Platelets and All-Cause Mortality Risk

Have you had a blood test and aren’t sure what values for platelets may be optimal for health? The reference range is 150-400 platelets per nanoliter (*10^9/L). Within that range, what’s optimal?

In a study of 21,635 adults older than 35y (average age wasn’t reported) with a 7.6-year follow-up, platelets between 230-270 was associated with maximally reduced risk of death from all causes (Bonaccio et al. 2016):

platets acm

In a study of 21, 252 adults (average age 53y) with an average follow-up of 3.5y, values ~250 were associated with maximally reduced risk of death from all causes Vinholt et al. (2017) :

plat2 acm

What about in older adults? In a study of 159, 746 postmenopausal women (average age, 63y) with a 16-year follow up, maximally reduced risk of death from all causes was associated with platelet values between 200-256 (Kabat et al. 2017).

In a study of 36, 262 older adults (average age, 71y) with an 11-year follow-up, platelet values ~250 were associated with maximally reduced risk for all-cause mortality. Interestingly, even at platelet values ~250, mortality risk was highest for non-Hispanic whites, when compared with non-Hispanic blacks and Hispanics (Msaouel et al. 2014):

plat ethnicity

In 5,766 older adults (average age, 73y) that were followed for 12-15 years, values higher than 200-300 had an increased risk of death from all causes (van der Bom et al 2009). Risk for values between 100-199 was not different when compared against 200-299, but there was a non-significant trend towards increased risk (1.05, 95% CI: 0.97, 1.14).

In 131,308 older adults (~73y) with a 6-yr follow-up, maximally reduced risk of death from all causes was associated with values between 200-300, whereas risk significantly increased below and above that range, respectively Tsai et al. (2015):

plat eld

In sum, the data suggests that platelet values ~250 may be optimal for heath, with 200-300 as the “optimal range” within the 150-400 reference range. What are your values?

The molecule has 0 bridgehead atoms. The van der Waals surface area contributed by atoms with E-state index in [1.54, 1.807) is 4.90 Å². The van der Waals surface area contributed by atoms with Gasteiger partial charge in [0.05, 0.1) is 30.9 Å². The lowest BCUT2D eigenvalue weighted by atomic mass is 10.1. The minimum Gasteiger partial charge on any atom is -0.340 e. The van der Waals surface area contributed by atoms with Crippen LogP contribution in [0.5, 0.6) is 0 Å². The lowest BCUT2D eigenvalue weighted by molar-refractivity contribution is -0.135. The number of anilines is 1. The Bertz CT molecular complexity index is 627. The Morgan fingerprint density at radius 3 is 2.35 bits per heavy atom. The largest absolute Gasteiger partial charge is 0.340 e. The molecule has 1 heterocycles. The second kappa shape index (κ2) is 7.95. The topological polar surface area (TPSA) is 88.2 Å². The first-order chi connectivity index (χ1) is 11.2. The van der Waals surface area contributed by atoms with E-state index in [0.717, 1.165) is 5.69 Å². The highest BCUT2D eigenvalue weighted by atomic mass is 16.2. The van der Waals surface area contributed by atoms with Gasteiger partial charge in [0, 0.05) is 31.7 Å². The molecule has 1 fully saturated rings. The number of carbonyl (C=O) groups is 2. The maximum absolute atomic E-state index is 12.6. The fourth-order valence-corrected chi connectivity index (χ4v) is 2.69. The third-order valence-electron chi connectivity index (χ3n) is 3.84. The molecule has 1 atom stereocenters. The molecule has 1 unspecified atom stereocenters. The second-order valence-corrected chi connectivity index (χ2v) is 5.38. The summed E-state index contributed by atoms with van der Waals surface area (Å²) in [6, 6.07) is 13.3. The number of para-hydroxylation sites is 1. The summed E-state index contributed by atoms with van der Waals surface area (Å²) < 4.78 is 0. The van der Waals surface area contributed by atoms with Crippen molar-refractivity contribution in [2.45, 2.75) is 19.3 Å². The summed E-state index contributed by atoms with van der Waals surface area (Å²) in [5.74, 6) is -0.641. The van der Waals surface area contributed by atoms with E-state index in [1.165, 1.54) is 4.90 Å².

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Bonaccio M, Di Castelnuovo A, Costanzo S, De Curtis A, Donati MB, Cerletti C, de Gaetano G, Iacoviello L; MOLI-SANI Investigators. Age-sex-specific ranges of platelet count and all-cause mortality: prospective findings from the MOLI-SANI study. Blood. 2016 Mar 24;127(12):1614-6.

Kabat GC, Kim MY, Verma AK, Manson JE, Lin J, Lessin L, Wassertheil-Smoller S, Rohan TE. Platelet count and total and cause-specific mortality in the Women’sHealth InitiativeAnn Epidemiol. 2017 Apr;27(4):274-280.

Msaouel P, Lam AP, Gundabolu K, Chrysofakis G, Yu Y, Mantzaris I, Friedman E, Verma A. Abnormal platelet count is an independent predictor of mortality in the elderly and is influenced by ethnicityHaematologica. 2014 May;99(5):930-6.

Tsai MT, Chen YT, Lin CH, Huang TP, Tarng DC; Taiwan Geriatric Kidney Disease Research Group. U-shaped mortality curve associated with platelet count among older people: a community-based cohort study. Blood. 2015 Sep 24;126(13):1633-5.

van der Bom JG, Heckbert SR, Lumley T, Holmes CE, Cushman M, Folsom AR, Rosendaal FR, Psaty BM. Platelet count and the risk for thrombosis and death in the elderlyJ Thromb Haemost. 2009 Mar;7(3):399-405.

Vinholt PJ, Hvas AM, Frederiksen H, Bathum L, Jørgensen MK, Nybo M. Thromb Res.Platelet count is associated with cardiovascular disease, cancer and mortality: A population-based cohort study. 2016 Dec;148:136-142.

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